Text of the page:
Embrace your invisibility! At the very least, invest in a lovely cape and help yourself to overpriced coffee (what the hell, have a pastry to go with it).

    Liked by 1 person

  2. The force is strong in this one. Stay away from the Dark Side, MAIW. Who knows how many teenage lives you could cast into social oblivion by using your powers to replace the shorts they were planning on wearing in -20 degree weather with clean, sensible denim with no rips that fit properly instead of sliding down below their butts? How many innocent baristas would end up paying exorbitant psychologist fees in the attempt to rid themselves of the disembodied voice they keep hearing saying, “Kindly get your butt moving and make my Grande Half Caf Skim Vanilla Latte before I whisper in that obnoxious regular’s ear that you think he’s cute.”? What chaos would you cause at the DMV when a seemingly empty automobile passes the driving test with flying colors?

    Liked by 1 person

  3. Thank you for opening my eyes to the hidden powers that I, as a middle aged woman, also share with you. If we all banded together, can you imagine the impact we could have on the world today?

    Wait a minute — we already have an impact on the world today: we pay our taxes, keep our kids fed and clothed, show up for our jobs and do them right and one time, run the endless errands, ensure that there is peanut butter in the cupboards and a stale slice of bread of two, pay the bills, and feed the dog.

    All, as you observe, without being seen.

    This is a hilariously funny post. Thank you for starting my mid-week with a smile.

    Liked by 1 person

  4. Libertarian says:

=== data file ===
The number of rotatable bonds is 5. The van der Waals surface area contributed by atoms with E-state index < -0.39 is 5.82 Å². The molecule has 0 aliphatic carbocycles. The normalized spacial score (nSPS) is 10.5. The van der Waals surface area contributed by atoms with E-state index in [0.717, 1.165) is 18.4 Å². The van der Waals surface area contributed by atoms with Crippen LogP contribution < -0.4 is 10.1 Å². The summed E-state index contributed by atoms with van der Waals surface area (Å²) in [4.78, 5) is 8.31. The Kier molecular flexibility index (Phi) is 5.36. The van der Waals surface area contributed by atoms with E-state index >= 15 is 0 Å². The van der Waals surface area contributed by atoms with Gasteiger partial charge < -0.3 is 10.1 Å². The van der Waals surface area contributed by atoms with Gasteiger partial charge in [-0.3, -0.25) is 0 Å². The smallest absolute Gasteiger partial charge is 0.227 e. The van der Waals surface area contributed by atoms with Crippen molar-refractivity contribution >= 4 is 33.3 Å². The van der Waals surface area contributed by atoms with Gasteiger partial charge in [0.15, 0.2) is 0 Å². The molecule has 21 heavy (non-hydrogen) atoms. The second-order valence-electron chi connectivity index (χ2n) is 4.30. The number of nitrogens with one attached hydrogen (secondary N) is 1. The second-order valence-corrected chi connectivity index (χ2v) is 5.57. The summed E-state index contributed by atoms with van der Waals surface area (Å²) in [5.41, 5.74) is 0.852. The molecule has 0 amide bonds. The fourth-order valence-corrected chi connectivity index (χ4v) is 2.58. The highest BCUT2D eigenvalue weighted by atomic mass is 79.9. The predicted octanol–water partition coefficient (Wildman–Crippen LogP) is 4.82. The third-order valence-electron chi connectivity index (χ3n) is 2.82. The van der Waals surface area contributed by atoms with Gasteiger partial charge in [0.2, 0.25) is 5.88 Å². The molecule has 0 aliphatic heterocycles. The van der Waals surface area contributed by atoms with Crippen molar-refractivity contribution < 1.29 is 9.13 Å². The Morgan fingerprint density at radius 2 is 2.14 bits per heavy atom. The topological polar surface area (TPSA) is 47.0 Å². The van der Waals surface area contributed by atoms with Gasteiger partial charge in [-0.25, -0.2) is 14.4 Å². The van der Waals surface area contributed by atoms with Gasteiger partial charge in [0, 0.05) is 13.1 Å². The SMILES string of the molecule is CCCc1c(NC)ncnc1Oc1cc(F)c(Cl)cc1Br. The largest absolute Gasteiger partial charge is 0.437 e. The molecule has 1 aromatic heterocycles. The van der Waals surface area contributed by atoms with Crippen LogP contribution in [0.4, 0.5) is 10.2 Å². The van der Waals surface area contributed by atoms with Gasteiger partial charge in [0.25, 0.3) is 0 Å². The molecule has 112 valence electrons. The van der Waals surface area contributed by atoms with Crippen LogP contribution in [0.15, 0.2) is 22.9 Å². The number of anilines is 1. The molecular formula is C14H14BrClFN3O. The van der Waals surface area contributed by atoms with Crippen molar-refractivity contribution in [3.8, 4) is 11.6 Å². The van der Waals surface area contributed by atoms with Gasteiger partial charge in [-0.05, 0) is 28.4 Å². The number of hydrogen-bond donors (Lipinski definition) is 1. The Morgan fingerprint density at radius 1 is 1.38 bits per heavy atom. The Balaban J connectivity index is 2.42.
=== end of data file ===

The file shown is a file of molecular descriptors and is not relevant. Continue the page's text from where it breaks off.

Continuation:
I can relate to the issue of being invisible to people passing by me… one time, I deliberately DIDN’T move to the side when some lady was coming my way, and she actually bumped right into me instead of moving! The gall!! And I’m not even middle-aged… (44 isn’t middle-aged, is it???)

    Liked by 1 person

  5. I have the same powers but it seems like mine only work at home. My man, my princess, and my dogs do not even budge when i talk. Need to see how i can use that to my benefit.
    My littel girl (she is 4) asked me last night if she still had the super powers from eth blue drink she had had weeks ago. It was called a “powerade”. Similiar to energade, not sure if you know what i am talking about.
    I just giggled and said that the powers only last a few hours not weeks, and we woudl have to get her some more.
    “Make sure it is the blue one mom”.
    Enjoyed this post!


  6. Jane says:

    Me too! I have noticed that the more my face sags, the more invisible I become. However, I did have an experience recently that turned out pretty good in the end. I stopped at a Ruby Tuesday’s restaurant for lunch (alone) late one afternoon and sat at a table for about 20 minutes and could not get anyone to acknowledge me, let alone take my order. They were not even busy. I sent their corporate office an e-mail to let them know about what happened, and they sent me a $40 Gift Certificate! Cha-ching!

    Liked by 1 person

    • pegoleg says:

      You go girl! Take the fight to the corporate board rooms. In your case, though, invisibility might have less to do with sagging than with being skinny and hard to spot. Were you sitting among stripes?